Through the Act, we, like many public bodies, have an obligation to publish a Disability Equality Scheme every three years. Our Equality and Diversity Unit has begun work on the Department's first scheme, to be published later this year. Policy officials will be undertaking a full departmental-wide examination of our policies and functions in relation to disability and other equality issues. Action plans will be produced to address all issues and these will be monitored and reviewed through the annual business planning process. The scheme will be published on the Department's website. This information will contribute towards preparations for the Secretary of State's report on progress, due in December 2008. My Department has also provided support on implementing the new duties to a number of other public authorities including schools and other public bodies. Further information on this and other support is shown as follows.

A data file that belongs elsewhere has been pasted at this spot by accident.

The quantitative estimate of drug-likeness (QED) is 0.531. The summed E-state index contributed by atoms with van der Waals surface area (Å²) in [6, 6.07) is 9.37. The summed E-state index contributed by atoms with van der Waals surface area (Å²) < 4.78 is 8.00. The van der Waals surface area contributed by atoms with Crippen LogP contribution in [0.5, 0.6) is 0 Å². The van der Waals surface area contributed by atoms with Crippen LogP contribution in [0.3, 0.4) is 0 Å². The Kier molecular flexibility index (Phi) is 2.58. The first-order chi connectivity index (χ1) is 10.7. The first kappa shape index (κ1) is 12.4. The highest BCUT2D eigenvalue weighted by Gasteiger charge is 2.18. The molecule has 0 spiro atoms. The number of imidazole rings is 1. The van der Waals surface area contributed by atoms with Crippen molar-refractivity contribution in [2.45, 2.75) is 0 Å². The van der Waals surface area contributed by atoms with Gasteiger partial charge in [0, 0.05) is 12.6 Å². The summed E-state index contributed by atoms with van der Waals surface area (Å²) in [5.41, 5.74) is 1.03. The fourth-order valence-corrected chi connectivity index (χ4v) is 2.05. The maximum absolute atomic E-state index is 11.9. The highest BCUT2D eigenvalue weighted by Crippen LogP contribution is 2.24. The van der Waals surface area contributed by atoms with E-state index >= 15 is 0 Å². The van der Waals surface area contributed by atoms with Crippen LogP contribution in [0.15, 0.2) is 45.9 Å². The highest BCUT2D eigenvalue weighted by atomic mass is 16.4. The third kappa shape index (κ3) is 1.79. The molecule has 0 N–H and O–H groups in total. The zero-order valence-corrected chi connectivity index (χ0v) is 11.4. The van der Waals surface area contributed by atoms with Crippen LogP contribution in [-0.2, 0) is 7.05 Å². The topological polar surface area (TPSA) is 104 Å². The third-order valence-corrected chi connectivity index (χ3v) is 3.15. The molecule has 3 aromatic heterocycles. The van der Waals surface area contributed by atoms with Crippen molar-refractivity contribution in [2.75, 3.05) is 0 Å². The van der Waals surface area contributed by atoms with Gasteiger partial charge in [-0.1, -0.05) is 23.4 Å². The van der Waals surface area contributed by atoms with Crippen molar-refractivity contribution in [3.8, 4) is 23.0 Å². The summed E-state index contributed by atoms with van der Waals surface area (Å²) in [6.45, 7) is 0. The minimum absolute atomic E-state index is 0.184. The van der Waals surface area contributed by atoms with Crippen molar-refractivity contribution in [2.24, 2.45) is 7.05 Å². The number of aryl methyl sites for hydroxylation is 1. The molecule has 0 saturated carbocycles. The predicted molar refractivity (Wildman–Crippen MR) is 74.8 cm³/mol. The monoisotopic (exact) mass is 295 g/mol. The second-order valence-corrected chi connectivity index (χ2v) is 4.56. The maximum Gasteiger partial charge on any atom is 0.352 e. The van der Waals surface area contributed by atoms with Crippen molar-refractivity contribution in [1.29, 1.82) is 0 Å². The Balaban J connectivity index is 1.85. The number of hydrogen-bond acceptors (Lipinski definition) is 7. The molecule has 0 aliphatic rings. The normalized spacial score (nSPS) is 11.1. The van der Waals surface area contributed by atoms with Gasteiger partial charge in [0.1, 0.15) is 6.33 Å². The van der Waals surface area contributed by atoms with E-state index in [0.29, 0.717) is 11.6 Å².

The Department for Education and Skills is holding a series of events in May and June to launch the new resource Implementing the Disability Discrimination Act in schools and early years settings to help schools and local authorities implement the reasonable adjustments duty and planning duty they have under Part 4 of the Disability Discrimination Act by providing:
An explanation of the DDA duties and their relationship to the statutory SEN framework;
a DVD resource filmed in over 40 schools illustrating how schools have made reasonable adjustments to prevent discrimination against disabled pupils and increase their access to education; plus supporting written materials;
templates for schools and local authorities to use in reviewing and revising their statutory accessibility plans;